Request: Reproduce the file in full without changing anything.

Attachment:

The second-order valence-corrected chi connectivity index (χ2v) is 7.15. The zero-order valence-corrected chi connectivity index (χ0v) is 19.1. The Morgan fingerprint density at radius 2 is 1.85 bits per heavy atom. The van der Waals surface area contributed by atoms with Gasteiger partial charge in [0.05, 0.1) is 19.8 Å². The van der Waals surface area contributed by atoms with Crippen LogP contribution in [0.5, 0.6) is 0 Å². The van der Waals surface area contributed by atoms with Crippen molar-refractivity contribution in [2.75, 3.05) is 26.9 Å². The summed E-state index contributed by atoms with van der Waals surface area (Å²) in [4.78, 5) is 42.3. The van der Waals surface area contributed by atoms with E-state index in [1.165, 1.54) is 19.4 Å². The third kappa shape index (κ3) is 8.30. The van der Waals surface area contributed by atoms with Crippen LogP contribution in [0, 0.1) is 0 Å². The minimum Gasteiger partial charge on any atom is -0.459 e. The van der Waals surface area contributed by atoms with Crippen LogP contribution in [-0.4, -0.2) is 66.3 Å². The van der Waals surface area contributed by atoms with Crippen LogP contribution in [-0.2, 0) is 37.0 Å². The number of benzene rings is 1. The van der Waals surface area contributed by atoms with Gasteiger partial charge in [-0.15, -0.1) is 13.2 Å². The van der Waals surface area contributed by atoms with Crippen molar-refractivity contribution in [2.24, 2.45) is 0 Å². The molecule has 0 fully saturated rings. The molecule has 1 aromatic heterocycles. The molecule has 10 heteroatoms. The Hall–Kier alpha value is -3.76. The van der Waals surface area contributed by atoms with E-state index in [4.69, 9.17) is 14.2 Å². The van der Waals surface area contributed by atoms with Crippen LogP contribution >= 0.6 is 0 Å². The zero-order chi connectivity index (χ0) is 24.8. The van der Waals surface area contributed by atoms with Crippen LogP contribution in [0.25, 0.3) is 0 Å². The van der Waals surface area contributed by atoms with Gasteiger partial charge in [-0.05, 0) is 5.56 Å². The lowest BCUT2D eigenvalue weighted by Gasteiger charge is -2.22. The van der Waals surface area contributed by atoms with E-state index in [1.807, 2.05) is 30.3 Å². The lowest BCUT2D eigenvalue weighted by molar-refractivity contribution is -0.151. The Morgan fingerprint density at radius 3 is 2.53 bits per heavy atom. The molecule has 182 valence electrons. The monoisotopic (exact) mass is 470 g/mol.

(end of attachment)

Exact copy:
The second-order valence-corrected chi connectivity index (χ2v) is 7.15. The zero-order valence-corrected chi connectivity index (χ0v) is 19.1. The Morgan fingerprint density at radius 2 is 1.85 bits per heavy atom. The van der Waals surface area contributed by atoms with Gasteiger partial charge in [0.05, 0.1) is 19.8 Å². The van der Waals surface area contributed by atoms with Crippen LogP contribution in [0.5, 0.6) is 0 Å². The van der Waals surface area contributed by atoms with Crippen molar-refractivity contribution in [2.75, 3.05) is 26.9 Å². The summed E-state index contributed by atoms with van der Waals surface area (Å²) in [4.78, 5) is 42.3. The van der Waals surface area contributed by atoms with E-state index in [1.165, 1.54) is 19.4 Å². The third kappa shape index (κ3) is 8.30. The van der Waals surface area contributed by atoms with Crippen LogP contribution in [0, 0.1) is 0 Å². The minimum Gasteiger partial charge on any atom is -0.459 e. The van der Waals surface area contributed by atoms with Crippen LogP contribution in [-0.4, -0.2) is 66.3 Å². The van der Waals surface area contributed by atoms with Crippen LogP contribution in [-0.2, 0) is 37.0 Å². The number of benzene rings is 1. The van der Waals surface area contributed by atoms with Gasteiger partial charge in [-0.15, -0.1) is 13.2 Å². The van der Waals surface area contributed by atoms with Crippen molar-refractivity contribution in [2.24, 2.45) is 0 Å². The molecule has 0 fully saturated rings. The molecule has 1 aromatic heterocycles. The molecule has 10 heteroatoms. The Hall–Kier alpha value is -3.76. The van der Waals surface area contributed by atoms with E-state index in [4.69, 9.17) is 14.2 Å². The van der Waals surface area contributed by atoms with Crippen LogP contribution >= 0.6 is 0 Å². The zero-order chi connectivity index (χ0) is 24.8. The van der Waals surface area contributed by atoms with Crippen LogP contribution in [0.25, 0.3) is 0 Å². The van der Waals surface area contributed by atoms with Gasteiger partial charge in [-0.05, 0) is 5.56 Å². The lowest BCUT2D eigenvalue weighted by Gasteiger charge is -2.22. The van der Waals surface area contributed by atoms with E-state index in [1.807, 2.05) is 30.3 Å². The lowest BCUT2D eigenvalue weighted by molar-refractivity contribution is -0.151. The Morgan fingerprint density at radius 3 is 2.53 bits per heavy atom. The molecule has 182 valence electrons. The monoisotopic (exact) mass is 470 g/mol.